4. Studying histone modifications using cryo-EM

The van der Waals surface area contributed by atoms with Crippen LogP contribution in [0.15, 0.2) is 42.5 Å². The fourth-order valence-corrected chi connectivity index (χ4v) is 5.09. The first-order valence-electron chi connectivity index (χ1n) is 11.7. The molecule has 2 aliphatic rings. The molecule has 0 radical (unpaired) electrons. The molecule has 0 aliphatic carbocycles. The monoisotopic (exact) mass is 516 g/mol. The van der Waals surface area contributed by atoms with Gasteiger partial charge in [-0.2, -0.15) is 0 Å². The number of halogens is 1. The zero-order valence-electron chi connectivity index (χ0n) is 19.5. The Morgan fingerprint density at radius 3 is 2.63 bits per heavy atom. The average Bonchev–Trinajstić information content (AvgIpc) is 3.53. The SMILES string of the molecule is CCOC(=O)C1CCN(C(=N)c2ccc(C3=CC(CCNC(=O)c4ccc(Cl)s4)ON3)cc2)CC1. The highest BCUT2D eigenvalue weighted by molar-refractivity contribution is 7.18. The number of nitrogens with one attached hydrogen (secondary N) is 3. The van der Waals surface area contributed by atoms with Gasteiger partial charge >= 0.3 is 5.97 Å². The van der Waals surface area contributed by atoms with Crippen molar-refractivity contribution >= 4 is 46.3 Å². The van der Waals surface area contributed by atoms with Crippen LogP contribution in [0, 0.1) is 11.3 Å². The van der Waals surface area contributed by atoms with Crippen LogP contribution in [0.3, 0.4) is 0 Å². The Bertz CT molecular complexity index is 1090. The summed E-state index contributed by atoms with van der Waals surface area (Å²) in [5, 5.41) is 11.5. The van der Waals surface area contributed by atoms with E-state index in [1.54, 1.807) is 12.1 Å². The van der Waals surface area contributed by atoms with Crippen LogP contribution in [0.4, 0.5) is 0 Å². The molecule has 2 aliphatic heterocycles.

NCPs become decorated with a wide range of post-translational modifications, which directly control DNA accessibility and binding to specific interactors. In turn, these histone-binding factors can alter the structural properties of chromatin, helping to coordinate DNA-related processes in the cell. The available crystal structures focus on isolated domains bound to short stretches of modified peptide. Indeed, it is clear that many proteins exhibit a higher affinity for chromatin than would be expected from a simple binding event to a short linear primary sequence. Numerous studies have now shown the critical relevance of analysing modified chromatin interaction within the context of an NCP (Xu et al., 2016[Xu, P., Li, C., Chen, Z., Jiang, S., Fan, S., Wang, J., Dai, J., Zhu, P. & Chen, Z. (2016). Mol. Cell, 63, 965-975.]; Bartke et al., 2010[Bartke, T., Vermeulen, M., Xhemalce, B., Robson, S. C., Mann, M. & Kouzarides, T. (2010). Cell, 143, 470-484.]; Nikolov et al., 2011[Nikolov, M., Stützer, A., Mosch, K., Krasauskas, A., Soeroes, S., Stark, H., Urlaub, H. & Fischle, W. (2011). Mol. Cell. Proteomics, 10, M110.005371.]; Ng & Cheung, 2016[Ng, M. K. & Cheung, P. (2016). Biochem. Cell Biol. 94, 33-42.]). This suggests that the common theme of multivalent binding of chromatin proteins to the nucleosome surface also extends to the recognition of post-translationally modified NCPs in the form of the `histone code'. The majority of post-translational modifications are found on the disordered histone tails, and little structural information is available on how covalent modifications affect an NCP.